The View From 1776
Thursday, December 18, 2008
Whence Comes the Concept of Fairness, of Right and Wrong?
Without acknowledgment of God-created human souls, society is reduced to a random collection of people guided only by pursuit of their individual ideas of pleasure and avoidance of what they find painful. In such a society, nothing is inherently right or wrong.
Read Ben Shapiro’s Why Atheism Is Morally Bankrupt.
John Dewey, in the first half of the 20th century, taught that there is no such thing as timeless moral principles. Humans merely respond to pleasure and pain, while pursuing actions that redound to their benefit. Dewey’s compass, in his philosophy of pragmatism, was only whether an action achieved the actor’s aim, without regard to its effect on others.
Pleasure-pain motivation is a root doctrine in psychology, which, despite the literal translation of its name, is essentially a materialistic, not spiritual body of doctrine. Psychology is one of the pseudo-sciences created by the French Encyclopedists as part of the movement that led to the 1789 French Revolution. Their anti-spiritual psychology of materialism led straight to the slaughter of more than 70,000 French citizens during the Reign of Terror, perpetrated in the name of Liberty, Equality, and Brotherhood.
Since the days of Francis Bacon at the turn of the 17th century, scientific materialism has sought the conquest of nature, aiming to improve the life of humankind. Until the 18th century, scientists saw no conflict between efforts to understand the laws of nature and worship of God, because they acknowledged that the laws of nature are God’s creation.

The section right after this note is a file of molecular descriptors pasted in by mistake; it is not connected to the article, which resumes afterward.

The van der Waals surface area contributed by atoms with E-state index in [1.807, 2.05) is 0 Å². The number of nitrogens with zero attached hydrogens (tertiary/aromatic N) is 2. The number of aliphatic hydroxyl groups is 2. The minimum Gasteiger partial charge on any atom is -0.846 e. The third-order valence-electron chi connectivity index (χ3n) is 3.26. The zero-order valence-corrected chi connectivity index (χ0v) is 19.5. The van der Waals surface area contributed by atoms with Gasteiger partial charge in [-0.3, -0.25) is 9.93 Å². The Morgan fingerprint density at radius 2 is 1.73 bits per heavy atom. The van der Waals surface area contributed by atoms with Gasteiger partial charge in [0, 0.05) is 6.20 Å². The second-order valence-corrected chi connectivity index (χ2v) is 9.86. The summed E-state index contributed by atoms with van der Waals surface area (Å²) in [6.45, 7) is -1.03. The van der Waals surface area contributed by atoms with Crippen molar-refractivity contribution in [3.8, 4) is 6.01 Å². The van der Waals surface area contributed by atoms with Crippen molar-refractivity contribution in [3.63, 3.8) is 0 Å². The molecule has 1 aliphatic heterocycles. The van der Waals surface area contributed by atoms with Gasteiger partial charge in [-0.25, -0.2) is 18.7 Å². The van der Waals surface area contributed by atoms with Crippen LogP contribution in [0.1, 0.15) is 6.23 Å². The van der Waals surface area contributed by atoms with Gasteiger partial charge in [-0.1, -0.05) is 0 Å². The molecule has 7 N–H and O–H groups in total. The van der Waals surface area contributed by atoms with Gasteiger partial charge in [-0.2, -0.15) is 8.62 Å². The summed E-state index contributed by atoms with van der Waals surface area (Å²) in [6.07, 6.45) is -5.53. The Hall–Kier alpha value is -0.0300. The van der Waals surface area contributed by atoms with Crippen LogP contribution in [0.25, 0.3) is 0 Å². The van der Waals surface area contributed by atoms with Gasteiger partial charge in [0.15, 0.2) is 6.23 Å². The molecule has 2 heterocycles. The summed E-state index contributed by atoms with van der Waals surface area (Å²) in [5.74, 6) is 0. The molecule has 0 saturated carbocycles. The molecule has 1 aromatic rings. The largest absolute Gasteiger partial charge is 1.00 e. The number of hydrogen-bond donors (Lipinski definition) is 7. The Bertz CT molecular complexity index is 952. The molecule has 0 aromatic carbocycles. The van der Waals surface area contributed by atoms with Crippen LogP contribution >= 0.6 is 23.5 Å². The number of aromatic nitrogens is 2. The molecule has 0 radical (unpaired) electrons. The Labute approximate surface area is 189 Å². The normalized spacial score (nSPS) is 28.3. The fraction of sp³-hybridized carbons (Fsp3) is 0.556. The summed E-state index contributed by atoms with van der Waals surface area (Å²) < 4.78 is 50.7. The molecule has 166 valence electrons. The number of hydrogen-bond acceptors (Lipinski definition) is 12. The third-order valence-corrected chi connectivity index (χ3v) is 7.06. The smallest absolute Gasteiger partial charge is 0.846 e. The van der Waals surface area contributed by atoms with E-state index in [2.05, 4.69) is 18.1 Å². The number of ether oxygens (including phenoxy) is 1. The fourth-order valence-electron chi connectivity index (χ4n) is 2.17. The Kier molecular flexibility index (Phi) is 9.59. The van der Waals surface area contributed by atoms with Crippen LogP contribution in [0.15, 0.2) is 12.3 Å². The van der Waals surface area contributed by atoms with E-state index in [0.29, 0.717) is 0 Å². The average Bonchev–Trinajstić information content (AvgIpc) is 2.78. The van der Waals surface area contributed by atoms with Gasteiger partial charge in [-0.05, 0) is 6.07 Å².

Beginning with the French so-called Enlightenment (to be contrasted sharply with the contemporaneous English and American Enlightenments), however, scientists increasingly fell victim to hubris. They believed themselves to be gods, capable of reshaping the natural world and human nature, ultimately capable, via a planned society, of perfecting human nature and human society.
With such a dazzling goal apparently in their grasp, hubristic social scientists were prepared to inflict any degree of misery upon their compatriots, for the benefit of posterity. This was the rationale for the worst tyrannies in human history, from the French Revolution’s Reign of Terror to the Soviet Union’s murder of tens of millions of its citizens.
C. S. Lewis dealt extensively with such misguided presumption. In The Abolition of Man he wrote: